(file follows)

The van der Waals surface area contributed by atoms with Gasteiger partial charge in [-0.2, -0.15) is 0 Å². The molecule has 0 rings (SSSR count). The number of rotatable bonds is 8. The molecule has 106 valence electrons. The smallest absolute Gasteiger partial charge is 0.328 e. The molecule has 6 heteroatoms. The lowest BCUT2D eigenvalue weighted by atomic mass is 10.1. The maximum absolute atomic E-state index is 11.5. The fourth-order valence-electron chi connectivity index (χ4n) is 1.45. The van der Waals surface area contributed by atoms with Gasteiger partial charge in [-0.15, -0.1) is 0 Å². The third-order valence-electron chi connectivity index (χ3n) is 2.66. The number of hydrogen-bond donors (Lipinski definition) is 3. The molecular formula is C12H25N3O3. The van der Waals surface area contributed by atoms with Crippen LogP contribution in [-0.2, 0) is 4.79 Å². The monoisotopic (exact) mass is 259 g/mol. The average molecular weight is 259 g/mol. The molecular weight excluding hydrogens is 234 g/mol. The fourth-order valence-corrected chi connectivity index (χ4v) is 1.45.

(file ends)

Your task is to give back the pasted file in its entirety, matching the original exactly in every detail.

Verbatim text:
The van der Waals surface area contributed by atoms with Gasteiger partial charge in [-0.2, -0.15) is 0 Å². The molecule has 0 rings (SSSR count). The number of rotatable bonds is 8. The molecule has 106 valence electrons. The smallest absolute Gasteiger partial charge is 0.328 e. The molecule has 6 heteroatoms. The lowest BCUT2D eigenvalue weighted by atomic mass is 10.1. The maximum absolute atomic E-state index is 11.5. The fourth-order valence-electron chi connectivity index (χ4n) is 1.45. The van der Waals surface area contributed by atoms with Gasteiger partial charge in [-0.15, -0.1) is 0 Å². The third-order valence-electron chi connectivity index (χ3n) is 2.66. The number of hydrogen-bond donors (Lipinski definition) is 3. The molecular formula is C12H25N3O3. The van der Waals surface area contributed by atoms with Crippen LogP contribution in [-0.2, 0) is 4.79 Å². The monoisotopic (exact) mass is 259 g/mol. The average molecular weight is 259 g/mol. The molecular weight excluding hydrogens is 234 g/mol. The fourth-order valence-corrected chi connectivity index (χ4v) is 1.45.